2. Description of the Prior Art Erosion drilling is a technique for drilling boreholes using high velocity hydraulic jets as the principal mechanism for inducing stresses in the formation rock. The basic components of the erosion-drilling system comprise high-pressure pumps, high-pressure drill string, and an erosion bit provided with a plurality of nozzles. The erosion bit can also include auxiliary cutting devices such as cone cutters, drag bit blades or a diamond head. The principal source of energy, however, is derived from the high velocity jets discharging from the nozzles.

The nozzles are sized in relation to the available pump pressure to create high velocity jets (in excess of 500 feet per second) and are positioned on the bit to direct the jets impingingly against the formation rock. The high kinetic energy of the jets is thus spent on the rock causing it to shatter into fragments small enough to be carried away from the bit by the fluid stream returning to the surface through the annulus. The number and pattern geometry of the nozzles depend to a large extent upon the available mounting space on the bit body. An erosion bit equipped with drag bit blades or a diamond head provides space for mounting several nozzles in a variety of patterns. The noule pattern generally is such to provide a sweeping jet action as the bit is rotated. Cone cutters mounted on the erosion bit, on the other hand, greatly restrict the number and location of the nozzles. Moreover, the nozzles must be arranged so that the high velocity jets do not impinge against the cones.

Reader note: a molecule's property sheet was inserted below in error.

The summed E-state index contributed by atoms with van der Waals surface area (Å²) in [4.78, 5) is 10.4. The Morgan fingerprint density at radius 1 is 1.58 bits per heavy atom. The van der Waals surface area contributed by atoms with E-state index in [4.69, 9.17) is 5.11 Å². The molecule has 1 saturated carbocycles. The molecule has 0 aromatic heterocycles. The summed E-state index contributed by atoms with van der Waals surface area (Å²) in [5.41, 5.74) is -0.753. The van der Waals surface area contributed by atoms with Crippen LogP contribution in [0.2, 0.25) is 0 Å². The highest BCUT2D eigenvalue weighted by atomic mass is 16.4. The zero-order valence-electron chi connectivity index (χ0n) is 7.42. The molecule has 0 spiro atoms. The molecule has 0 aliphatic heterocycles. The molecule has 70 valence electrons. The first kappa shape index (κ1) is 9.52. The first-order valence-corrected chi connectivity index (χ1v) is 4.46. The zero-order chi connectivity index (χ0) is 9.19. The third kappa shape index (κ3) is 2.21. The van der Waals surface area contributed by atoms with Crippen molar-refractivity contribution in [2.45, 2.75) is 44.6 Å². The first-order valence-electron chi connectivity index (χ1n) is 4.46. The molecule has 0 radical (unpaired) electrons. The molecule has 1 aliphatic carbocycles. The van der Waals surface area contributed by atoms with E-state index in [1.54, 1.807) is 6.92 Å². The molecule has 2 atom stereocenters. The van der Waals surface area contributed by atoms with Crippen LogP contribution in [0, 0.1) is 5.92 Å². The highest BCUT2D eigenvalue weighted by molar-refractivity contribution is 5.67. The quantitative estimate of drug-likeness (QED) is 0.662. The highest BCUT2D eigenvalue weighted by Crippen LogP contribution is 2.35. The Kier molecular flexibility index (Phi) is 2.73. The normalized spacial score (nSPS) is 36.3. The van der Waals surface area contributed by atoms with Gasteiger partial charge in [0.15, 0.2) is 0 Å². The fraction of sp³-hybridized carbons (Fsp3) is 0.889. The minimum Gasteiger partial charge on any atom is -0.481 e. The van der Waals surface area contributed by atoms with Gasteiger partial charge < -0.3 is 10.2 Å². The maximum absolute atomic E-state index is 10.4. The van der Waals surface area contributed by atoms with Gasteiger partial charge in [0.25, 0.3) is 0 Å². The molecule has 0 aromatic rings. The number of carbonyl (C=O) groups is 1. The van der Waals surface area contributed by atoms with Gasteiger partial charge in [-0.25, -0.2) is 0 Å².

Erosion drilling has a power output potential many times greater than that attainable with conventional rotary drilling equipment. Notwithstanding the potential of the erosiondrilling concept, it has not received broad application in commercial drilling operations, partly because of the short life span of the bits. At the extreme velocities and pressures required in erosion drilling, the nozzles wash out in a relatively.

short period of time which heretofore has necessitated withdrawal of the bit to replace the nozzles. For deep wells, this is a time-consuming and expensive operation.

It has long been recognized that if the erosion-drilling concept is to have practical application, even on a limited basis, equipment and techniques must be developed to increase bit life. Advances in metallurgy have produced nozzles having improved wear-resistant properties; however, nozzle erosion remains a major problem, particularly where the drilling fluid has sand particles or other abrasives entrained therein.

Retractible bits designed to permit replacement of eroded nozzles without tripping the drill string have been proposed but to date have not been entirely successful because of the difficulties experienced in dislodging the retractible portion of the bit from the bit body.